Improve Your Charisma

Improve Your Charisma

Have you ever noticed how some people captivate everyone they speak to? No matter what they look like or how much money they have, they can just walk into a room and instantly become the center of attention.

When they leave, people will think highly of them and want to emulate them. That's charisma, a sort of magnetism that inspires confidence and adoration. Like beauty, luck, and social position, charisma can open many doors in life. Unlike these other qualities, anyone can become more charismatic.

Relax - Charisma is all about channeling your energy to other people. If you channel stress and anxiety, people will be repelled. If you channel relaxation and tranquility, people will be attracted to you.

Improve your posture - Nothing conveys confidence like good posture. Stand or sit up straight, but not rigidly. When you meet someone, give a firm handshake and look at the other person in the eye.

Display positive body language when you are talking to someone, even when you are just waiting around.

Sit facing the person or people you are talking to, uncross your legs and arms, and keep your hands away from your face. Look at ease, and don't fidget or convey nervousness.

Develop a warm personality - If you are stuck up, no one will feel they have to listen to you. Enjoy the company of other people. Appreciate them for their differences and welcome them into your life.

Get in touch with your emotions - Research has shown that people who are generally believed to be charismatic feel emotions strongly, and they are also able to relate to what others are feeling. Ironically, in many societies, the suppression of emotion is considered desirable. Don't be afraid to feel anger, pain, sadness, or elation. Always be genuine - fake emotion rarely appeals to anyone.

Match your body language to your speech - Perhaps the defining characteristic of charismatic people is their ability to use body language effectively when communicating. Gesturing is important, but good gestures aren't arbitrary.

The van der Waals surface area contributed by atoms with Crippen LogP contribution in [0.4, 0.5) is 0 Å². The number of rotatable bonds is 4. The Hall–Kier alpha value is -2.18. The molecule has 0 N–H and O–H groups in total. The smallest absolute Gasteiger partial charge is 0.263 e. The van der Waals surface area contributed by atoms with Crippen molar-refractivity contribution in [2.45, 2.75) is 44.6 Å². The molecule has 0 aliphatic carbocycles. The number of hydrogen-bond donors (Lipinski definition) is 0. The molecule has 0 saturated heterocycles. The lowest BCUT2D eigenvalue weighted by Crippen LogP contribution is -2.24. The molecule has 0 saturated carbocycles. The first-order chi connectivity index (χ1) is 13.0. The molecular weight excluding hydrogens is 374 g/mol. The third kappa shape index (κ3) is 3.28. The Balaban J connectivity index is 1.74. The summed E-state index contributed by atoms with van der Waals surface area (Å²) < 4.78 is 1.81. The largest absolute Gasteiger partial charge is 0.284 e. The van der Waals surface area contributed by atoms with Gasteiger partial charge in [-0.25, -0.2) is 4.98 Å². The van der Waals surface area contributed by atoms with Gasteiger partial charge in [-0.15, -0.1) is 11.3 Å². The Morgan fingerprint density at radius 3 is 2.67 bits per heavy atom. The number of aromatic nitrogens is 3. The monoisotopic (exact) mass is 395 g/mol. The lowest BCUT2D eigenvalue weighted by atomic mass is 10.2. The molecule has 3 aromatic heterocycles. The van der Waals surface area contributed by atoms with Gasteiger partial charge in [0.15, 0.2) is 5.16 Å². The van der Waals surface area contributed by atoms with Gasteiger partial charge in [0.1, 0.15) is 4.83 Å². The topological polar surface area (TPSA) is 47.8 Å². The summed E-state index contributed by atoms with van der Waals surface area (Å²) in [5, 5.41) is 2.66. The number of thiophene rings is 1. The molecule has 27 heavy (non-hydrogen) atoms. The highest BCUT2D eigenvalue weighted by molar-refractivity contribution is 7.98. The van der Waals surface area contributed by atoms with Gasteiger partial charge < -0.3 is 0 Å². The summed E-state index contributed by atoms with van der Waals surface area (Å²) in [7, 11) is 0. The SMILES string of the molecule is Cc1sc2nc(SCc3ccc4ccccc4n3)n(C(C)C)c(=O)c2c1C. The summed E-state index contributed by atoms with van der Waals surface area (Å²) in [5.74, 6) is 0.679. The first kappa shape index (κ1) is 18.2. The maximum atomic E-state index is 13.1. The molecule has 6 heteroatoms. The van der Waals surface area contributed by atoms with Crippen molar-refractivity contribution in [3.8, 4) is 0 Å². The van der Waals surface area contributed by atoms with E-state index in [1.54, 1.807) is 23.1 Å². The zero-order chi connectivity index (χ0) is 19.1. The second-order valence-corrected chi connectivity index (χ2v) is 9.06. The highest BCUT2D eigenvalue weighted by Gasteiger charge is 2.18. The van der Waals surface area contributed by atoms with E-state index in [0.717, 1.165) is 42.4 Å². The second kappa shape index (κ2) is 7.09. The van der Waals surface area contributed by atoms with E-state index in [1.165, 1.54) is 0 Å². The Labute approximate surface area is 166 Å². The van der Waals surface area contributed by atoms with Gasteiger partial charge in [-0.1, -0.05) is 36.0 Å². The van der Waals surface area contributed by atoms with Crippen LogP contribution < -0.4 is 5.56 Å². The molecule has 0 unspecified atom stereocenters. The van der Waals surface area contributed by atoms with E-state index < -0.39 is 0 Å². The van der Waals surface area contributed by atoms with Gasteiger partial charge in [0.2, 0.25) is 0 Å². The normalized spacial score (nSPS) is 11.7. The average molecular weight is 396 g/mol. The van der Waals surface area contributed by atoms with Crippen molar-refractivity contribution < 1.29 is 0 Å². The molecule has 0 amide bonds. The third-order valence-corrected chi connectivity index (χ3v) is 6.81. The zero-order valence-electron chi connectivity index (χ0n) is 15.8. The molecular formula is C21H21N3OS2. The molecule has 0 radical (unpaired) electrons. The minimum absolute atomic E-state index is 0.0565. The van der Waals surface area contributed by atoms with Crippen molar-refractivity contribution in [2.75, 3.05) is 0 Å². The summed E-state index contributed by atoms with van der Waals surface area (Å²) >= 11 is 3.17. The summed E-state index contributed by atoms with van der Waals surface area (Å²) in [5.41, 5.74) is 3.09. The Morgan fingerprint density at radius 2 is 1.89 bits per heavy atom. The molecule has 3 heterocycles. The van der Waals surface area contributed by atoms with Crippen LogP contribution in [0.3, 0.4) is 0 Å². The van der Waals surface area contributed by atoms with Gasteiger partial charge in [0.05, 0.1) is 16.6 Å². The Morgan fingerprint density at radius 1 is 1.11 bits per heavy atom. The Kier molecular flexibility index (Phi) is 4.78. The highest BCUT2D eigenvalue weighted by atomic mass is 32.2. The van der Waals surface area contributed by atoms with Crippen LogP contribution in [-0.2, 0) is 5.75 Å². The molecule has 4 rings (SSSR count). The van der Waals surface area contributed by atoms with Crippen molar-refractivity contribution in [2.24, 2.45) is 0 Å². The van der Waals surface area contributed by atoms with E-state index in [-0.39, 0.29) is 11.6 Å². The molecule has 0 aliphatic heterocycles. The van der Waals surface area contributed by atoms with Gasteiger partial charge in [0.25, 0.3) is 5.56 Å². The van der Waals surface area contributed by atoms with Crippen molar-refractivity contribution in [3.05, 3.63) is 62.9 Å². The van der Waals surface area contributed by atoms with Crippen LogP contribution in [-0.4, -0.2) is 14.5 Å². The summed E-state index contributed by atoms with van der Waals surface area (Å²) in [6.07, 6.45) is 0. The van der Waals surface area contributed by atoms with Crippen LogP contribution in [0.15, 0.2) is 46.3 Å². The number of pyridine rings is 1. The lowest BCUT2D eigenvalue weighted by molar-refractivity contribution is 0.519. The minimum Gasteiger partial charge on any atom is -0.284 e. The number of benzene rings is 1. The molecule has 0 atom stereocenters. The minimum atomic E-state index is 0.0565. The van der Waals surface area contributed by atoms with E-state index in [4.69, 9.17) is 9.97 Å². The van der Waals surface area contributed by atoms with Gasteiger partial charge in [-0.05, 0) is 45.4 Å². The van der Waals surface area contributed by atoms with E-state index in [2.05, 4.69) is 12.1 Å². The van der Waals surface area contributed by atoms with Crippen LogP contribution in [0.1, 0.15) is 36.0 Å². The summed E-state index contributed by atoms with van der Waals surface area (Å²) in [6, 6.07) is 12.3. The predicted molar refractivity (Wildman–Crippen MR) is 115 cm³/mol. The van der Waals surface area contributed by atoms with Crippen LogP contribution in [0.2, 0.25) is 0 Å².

Think before you speak - Reduce the fluff and filler material in your daily communications. Make every word count, and think about how you are going to phrase something before you open your mouth.

If you don't have something important to say, remain silent. It may seem surprising but limiting the amount you talk will make what you have to say more interesting.

Speak with conviction - Like gesturing, the way you say something can be just as important as what you say. Say something important and say it with conviction. Speak at a relaxed pace and speak clearly. From this baseline, vary your tone, rhythm, volume, and pitch to emphasise your most important words and keep your speech interesting. Record yourself speaking, and ensure that your phrasing complements your message.

Treat people as they want to be treated - Make each person you meet feel as though he or she is truly important, regardless of your first impression, or that person's reputation. If you make people feel good about themselves, they will be drawn to you and hold a higher opinion of you.

Listen actively when others speak. Give someone your full attention when he or she is speaking to you. Make good eye contact, and nod in agreement or make brief interjections.

Make people feel special. Learn to remember people's names, and address them by their names. Smile genuinely when you greet someone. Compliment people freely, but genuinely, and accept compliments graciously.

Look people in the eye when you are talking to them - Ensure that you use adequate eye contact to appear confident and interested. Don't stare them down, and don't glance around the room or look everywhere else but at them. Engage them with your eyes, not just your voice.


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